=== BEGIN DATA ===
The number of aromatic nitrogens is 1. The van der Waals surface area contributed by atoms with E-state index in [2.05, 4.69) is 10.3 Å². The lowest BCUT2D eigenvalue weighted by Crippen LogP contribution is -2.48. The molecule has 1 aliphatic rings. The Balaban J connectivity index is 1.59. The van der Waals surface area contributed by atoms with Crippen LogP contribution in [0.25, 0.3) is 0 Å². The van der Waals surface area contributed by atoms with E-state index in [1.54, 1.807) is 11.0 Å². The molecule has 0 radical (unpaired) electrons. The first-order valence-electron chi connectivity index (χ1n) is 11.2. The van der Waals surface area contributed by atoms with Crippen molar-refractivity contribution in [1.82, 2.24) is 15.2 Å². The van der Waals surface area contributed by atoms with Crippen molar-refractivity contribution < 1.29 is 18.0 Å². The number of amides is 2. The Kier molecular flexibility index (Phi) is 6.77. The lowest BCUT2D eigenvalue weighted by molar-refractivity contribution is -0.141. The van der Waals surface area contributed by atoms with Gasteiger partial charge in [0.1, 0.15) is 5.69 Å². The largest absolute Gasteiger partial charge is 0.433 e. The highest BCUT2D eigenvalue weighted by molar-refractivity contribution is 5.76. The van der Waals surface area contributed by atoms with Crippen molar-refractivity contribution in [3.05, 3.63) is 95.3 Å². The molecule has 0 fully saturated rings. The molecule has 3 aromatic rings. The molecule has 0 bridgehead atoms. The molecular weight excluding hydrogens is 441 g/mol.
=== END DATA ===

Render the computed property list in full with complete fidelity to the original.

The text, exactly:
The number of aromatic nitrogens is 1. The van der Waals surface area contributed by atoms with E-state index in [2.05, 4.69) is 10.3 Å². The lowest BCUT2D eigenvalue weighted by Crippen LogP contribution is -2.48. The molecule has 1 aliphatic rings. The Balaban J connectivity index is 1.59. The van der Waals surface area contributed by atoms with Crippen LogP contribution in [0.25, 0.3) is 0 Å². The van der Waals surface area contributed by atoms with E-state index in [1.54, 1.807) is 11.0 Å². The molecule has 0 radical (unpaired) electrons. The first-order valence-electron chi connectivity index (χ1n) is 11.2. The van der Waals surface area contributed by atoms with Crippen molar-refractivity contribution in [1.82, 2.24) is 15.2 Å². The van der Waals surface area contributed by atoms with Crippen molar-refractivity contribution < 1.29 is 18.0 Å². The number of amides is 2. The Kier molecular flexibility index (Phi) is 6.77. The lowest BCUT2D eigenvalue weighted by molar-refractivity contribution is -0.141. The van der Waals surface area contributed by atoms with Gasteiger partial charge in [0.1, 0.15) is 5.69 Å². The largest absolute Gasteiger partial charge is 0.433 e. The highest BCUT2D eigenvalue weighted by molar-refractivity contribution is 5.76. The van der Waals surface area contributed by atoms with Crippen molar-refractivity contribution in [3.05, 3.63) is 95.3 Å². The molecule has 0 fully saturated rings. The molecule has 3 aromatic rings. The molecule has 0 bridgehead atoms. The molecular weight excluding hydrogens is 441 g/mol.